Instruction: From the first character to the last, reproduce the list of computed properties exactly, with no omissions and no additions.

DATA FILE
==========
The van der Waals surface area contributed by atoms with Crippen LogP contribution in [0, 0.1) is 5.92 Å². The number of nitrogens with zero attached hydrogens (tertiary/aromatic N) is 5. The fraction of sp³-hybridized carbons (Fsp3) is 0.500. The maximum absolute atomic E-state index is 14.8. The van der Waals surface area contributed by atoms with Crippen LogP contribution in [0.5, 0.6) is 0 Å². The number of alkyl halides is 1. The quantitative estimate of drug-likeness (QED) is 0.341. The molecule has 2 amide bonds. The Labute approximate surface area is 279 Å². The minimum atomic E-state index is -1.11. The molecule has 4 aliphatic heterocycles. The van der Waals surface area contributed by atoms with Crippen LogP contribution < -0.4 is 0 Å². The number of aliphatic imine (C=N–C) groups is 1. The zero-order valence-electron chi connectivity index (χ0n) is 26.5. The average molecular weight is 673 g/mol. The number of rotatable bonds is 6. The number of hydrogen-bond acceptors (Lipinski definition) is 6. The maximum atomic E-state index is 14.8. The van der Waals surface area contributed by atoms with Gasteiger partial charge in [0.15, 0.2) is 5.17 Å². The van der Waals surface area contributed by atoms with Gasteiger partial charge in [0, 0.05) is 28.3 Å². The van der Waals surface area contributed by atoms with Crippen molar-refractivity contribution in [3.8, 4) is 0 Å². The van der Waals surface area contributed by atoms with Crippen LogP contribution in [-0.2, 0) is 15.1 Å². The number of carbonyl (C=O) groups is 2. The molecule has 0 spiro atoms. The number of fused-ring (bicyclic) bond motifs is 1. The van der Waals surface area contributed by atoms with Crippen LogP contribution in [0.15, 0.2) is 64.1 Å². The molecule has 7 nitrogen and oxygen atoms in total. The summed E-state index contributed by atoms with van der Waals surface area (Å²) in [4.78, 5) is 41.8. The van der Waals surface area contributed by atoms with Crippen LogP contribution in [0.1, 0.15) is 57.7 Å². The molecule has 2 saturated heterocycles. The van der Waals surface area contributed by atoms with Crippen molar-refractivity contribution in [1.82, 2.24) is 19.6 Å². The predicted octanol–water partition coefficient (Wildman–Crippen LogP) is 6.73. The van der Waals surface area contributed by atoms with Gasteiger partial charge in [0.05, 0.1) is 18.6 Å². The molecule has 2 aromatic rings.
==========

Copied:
The van der Waals surface area contributed by atoms with Crippen LogP contribution in [0, 0.1) is 5.92 Å². The number of nitrogens with zero attached hydrogens (tertiary/aromatic N) is 5. The fraction of sp³-hybridized carbons (Fsp3) is 0.500. The maximum absolute atomic E-state index is 14.8. The van der Waals surface area contributed by atoms with Crippen LogP contribution in [0.5, 0.6) is 0 Å². The number of alkyl halides is 1. The quantitative estimate of drug-likeness (QED) is 0.341. The molecule has 2 amide bonds. The Labute approximate surface area is 279 Å². The minimum atomic E-state index is -1.11. The molecule has 4 aliphatic heterocycles. The van der Waals surface area contributed by atoms with Crippen LogP contribution < -0.4 is 0 Å². The number of aliphatic imine (C=N–C) groups is 1. The zero-order valence-electron chi connectivity index (χ0n) is 26.5. The average molecular weight is 673 g/mol. The number of rotatable bonds is 6. The number of hydrogen-bond acceptors (Lipinski definition) is 6. The maximum atomic E-state index is 14.8. The van der Waals surface area contributed by atoms with Gasteiger partial charge in [0.15, 0.2) is 5.17 Å². The van der Waals surface area contributed by atoms with Gasteiger partial charge in [0, 0.05) is 28.3 Å². The van der Waals surface area contributed by atoms with Crippen molar-refractivity contribution in [3.8, 4) is 0 Å². The van der Waals surface area contributed by atoms with Crippen LogP contribution in [-0.2, 0) is 15.1 Å². The number of carbonyl (C=O) groups is 2. The molecule has 0 spiro atoms. The number of fused-ring (bicyclic) bond motifs is 1. The van der Waals surface area contributed by atoms with Crippen LogP contribution in [0.15, 0.2) is 64.1 Å². The molecule has 7 nitrogen and oxygen atoms in total. The summed E-state index contributed by atoms with van der Waals surface area (Å²) in [4.78, 5) is 41.8. The van der Waals surface area contributed by atoms with Crippen LogP contribution in [0.1, 0.15) is 57.7 Å². The molecule has 2 saturated heterocycles. The van der Waals surface area contributed by atoms with Crippen molar-refractivity contribution in [1.82, 2.24) is 19.6 Å². The predicted octanol–water partition coefficient (Wildman–Crippen LogP) is 6.73. The van der Waals surface area contributed by atoms with Gasteiger partial charge in [0.05, 0.1) is 18.6 Å². The molecule has 2 aromatic rings.